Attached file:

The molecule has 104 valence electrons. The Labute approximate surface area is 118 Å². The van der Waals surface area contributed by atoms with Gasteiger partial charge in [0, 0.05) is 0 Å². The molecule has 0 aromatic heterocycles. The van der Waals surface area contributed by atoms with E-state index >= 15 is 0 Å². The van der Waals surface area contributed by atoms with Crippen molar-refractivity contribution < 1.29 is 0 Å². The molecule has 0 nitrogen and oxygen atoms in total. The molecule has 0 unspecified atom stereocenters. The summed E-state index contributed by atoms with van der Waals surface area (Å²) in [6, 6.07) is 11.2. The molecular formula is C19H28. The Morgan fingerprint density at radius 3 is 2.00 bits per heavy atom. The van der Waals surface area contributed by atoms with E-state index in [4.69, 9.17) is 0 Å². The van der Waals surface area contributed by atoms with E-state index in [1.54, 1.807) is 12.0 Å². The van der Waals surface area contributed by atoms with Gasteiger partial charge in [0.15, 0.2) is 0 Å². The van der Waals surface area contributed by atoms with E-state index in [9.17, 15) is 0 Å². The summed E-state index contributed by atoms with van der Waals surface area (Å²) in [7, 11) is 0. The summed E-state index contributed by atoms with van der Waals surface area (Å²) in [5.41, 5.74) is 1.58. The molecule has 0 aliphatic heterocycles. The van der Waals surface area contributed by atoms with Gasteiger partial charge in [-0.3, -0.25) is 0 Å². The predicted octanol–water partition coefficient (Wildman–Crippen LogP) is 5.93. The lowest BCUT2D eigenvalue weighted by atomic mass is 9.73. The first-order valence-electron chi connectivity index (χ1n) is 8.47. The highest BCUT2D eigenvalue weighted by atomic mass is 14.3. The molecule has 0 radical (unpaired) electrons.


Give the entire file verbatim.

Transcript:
The molecule has 104 valence electrons. The Labute approximate surface area is 118 Å². The van der Waals surface area contributed by atoms with Gasteiger partial charge in [0, 0.05) is 0 Å². The molecule has 0 aromatic heterocycles. The van der Waals surface area contributed by atoms with E-state index >= 15 is 0 Å². The van der Waals surface area contributed by atoms with Crippen molar-refractivity contribution < 1.29 is 0 Å². The molecule has 0 nitrogen and oxygen atoms in total. The molecule has 0 unspecified atom stereocenters. The summed E-state index contributed by atoms with van der Waals surface area (Å²) in [6, 6.07) is 11.2. The molecular formula is C19H28. The Morgan fingerprint density at radius 3 is 2.00 bits per heavy atom. The van der Waals surface area contributed by atoms with E-state index in [4.69, 9.17) is 0 Å². The van der Waals surface area contributed by atoms with E-state index in [1.54, 1.807) is 12.0 Å². The van der Waals surface area contributed by atoms with Gasteiger partial charge in [0.15, 0.2) is 0 Å². The van der Waals surface area contributed by atoms with E-state index in [9.17, 15) is 0 Å². The summed E-state index contributed by atoms with van der Waals surface area (Å²) in [7, 11) is 0. The summed E-state index contributed by atoms with van der Waals surface area (Å²) in [5.41, 5.74) is 1.58. The molecule has 0 aliphatic heterocycles. The van der Waals surface area contributed by atoms with Gasteiger partial charge in [-0.3, -0.25) is 0 Å². The predicted octanol–water partition coefficient (Wildman–Crippen LogP) is 5.93. The lowest BCUT2D eigenvalue weighted by atomic mass is 9.73. The first-order valence-electron chi connectivity index (χ1n) is 8.47. The highest BCUT2D eigenvalue weighted by atomic mass is 14.3. The molecule has 0 radical (unpaired) electrons.